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Fuzz explains handbrakes
‘The advent of disc brakes brought the need for a new solution’
Fuzz explains how this tech keeps your classic stationary
Forms of preventing vehicles from moving when stationary have existed for many centuries and indeed, the earliest motor vehicle handbrakes were taken straight from their horse-drawn predecessors. These took the form of wooden blocks held against the rubber tyres, sometimes with a metal or canvas lining for a spot of increased coefficient of friction.
However, with motor vehicles being able to be parked without consideration of animal motive power, the need for greater holding power on hills and suchlike increased dramatically. At the same time, motor vehicle service brakes were also developing into powerful means of the retardation of greater masses, and so it made sense to use the materials and, sometimes, the same or complementary systems.
Many early vehicles featured drum brakes on the rear axle only, plus a transmission brake, the latter sometimes being of the external ‘clamp’ type, onto a drum behind the gearbox, or a more conventional and modern internal shoed drum brake.
There can be a few complications here, because the transmission brake was often operated by a foot pedal, this being more likely when it was of the more forgiving external clamp-type, with the wheel, aka service brakes, being operated via rods or cables by an external, ratcheted hand lever, in much the same way as many parking brakes today.
Clearly, this was not an ideal situation, because steering and braking at the same time could be something of an art, although, arguably and ideally, the two ought not to have been combined in ordinary circumstances, so the service brakes migrated to the foot pedal and gained braking to the front wheels as well.
Cable and rod brakes gave the opportunity for the parking brake to directly operate the same service system, such as on the Austin Seven, thus acting as a ratcheted, hand- operated service brake. However, the advent of hydraulicallyoperated service brakes meant that the parking system needed to retain its own separate mechanical linkage, and so things started to become rather more complex within the rear brake drums only, which now featured hydraulic pistons expanding the shoes onto the internal braking surface of the drum in normal use, with levers or wedges actuating them in parking mode.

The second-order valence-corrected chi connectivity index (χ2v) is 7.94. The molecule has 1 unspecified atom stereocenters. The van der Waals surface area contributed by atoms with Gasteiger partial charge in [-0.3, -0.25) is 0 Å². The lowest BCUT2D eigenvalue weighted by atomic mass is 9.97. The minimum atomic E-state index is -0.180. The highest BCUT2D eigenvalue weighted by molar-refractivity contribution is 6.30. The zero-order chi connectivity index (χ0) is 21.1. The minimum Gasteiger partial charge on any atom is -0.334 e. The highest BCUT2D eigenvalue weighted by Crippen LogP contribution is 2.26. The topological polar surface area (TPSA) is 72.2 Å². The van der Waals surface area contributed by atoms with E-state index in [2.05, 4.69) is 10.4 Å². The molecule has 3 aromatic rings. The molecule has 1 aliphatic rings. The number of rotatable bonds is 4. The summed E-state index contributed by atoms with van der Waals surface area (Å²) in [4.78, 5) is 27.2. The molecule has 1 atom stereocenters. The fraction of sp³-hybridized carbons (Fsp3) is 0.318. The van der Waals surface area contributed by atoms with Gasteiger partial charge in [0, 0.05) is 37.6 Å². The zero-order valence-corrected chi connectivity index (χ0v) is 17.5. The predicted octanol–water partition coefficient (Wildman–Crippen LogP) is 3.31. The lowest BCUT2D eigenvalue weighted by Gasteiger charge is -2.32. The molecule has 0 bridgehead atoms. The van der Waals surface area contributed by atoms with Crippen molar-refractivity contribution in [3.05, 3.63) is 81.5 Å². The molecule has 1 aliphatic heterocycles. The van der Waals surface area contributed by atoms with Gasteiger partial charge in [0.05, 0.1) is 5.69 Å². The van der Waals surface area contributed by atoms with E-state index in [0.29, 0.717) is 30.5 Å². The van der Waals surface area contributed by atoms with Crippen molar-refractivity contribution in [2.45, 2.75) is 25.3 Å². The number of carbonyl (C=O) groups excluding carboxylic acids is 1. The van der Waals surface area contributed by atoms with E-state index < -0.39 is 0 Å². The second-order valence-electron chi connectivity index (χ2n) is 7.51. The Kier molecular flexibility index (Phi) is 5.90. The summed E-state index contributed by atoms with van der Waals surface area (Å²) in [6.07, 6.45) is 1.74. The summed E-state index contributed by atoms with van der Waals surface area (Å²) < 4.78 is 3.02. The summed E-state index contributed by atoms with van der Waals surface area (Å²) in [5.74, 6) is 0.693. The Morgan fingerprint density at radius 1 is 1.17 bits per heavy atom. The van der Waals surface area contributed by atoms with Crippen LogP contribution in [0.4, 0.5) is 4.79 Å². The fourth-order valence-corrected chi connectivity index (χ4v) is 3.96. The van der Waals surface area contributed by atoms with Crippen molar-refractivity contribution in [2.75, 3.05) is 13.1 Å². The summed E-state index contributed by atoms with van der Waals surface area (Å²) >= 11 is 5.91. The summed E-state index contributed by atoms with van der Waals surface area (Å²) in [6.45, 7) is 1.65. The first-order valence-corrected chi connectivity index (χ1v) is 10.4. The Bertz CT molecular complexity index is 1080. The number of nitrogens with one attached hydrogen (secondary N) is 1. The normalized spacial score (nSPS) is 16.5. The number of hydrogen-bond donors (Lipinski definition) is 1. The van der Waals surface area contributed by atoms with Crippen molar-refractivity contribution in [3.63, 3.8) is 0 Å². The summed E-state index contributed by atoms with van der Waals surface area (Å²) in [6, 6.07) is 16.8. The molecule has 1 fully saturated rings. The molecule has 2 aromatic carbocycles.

This satisfactory system continues in some vehicles into the modern era, but the advent of disc brakes brought a need for a new solution.
Enter the mechanically-operated, separate disc parking brake system, as fitted to the likes of Jaguar Mk2s. These featured cable-operated clamping pads, similar to traditional bicycle ‘rim’ brakes, whereby the cable casing acted upon one pad and the cable itself on the other, thus drawing them together. A spring fitted in between to keep them apart and away from the disc when not in actual use.
These mechanical disc parking brakes required regular adjustment and were prone to failure, especially when the spring weakened and allowed the pads to wear away as they flopped against the disc when not applied. This led to the reappearance of internal drum brakes, now fitted within the centre part of the rear discs and mechanically- or electrically-operated.
Certain vehicles continued to use transmission handbrakes, notably Land Rovers, between 1947 and 2015 and other companies, such as Saab, often assigned the parking brake to the front wheels.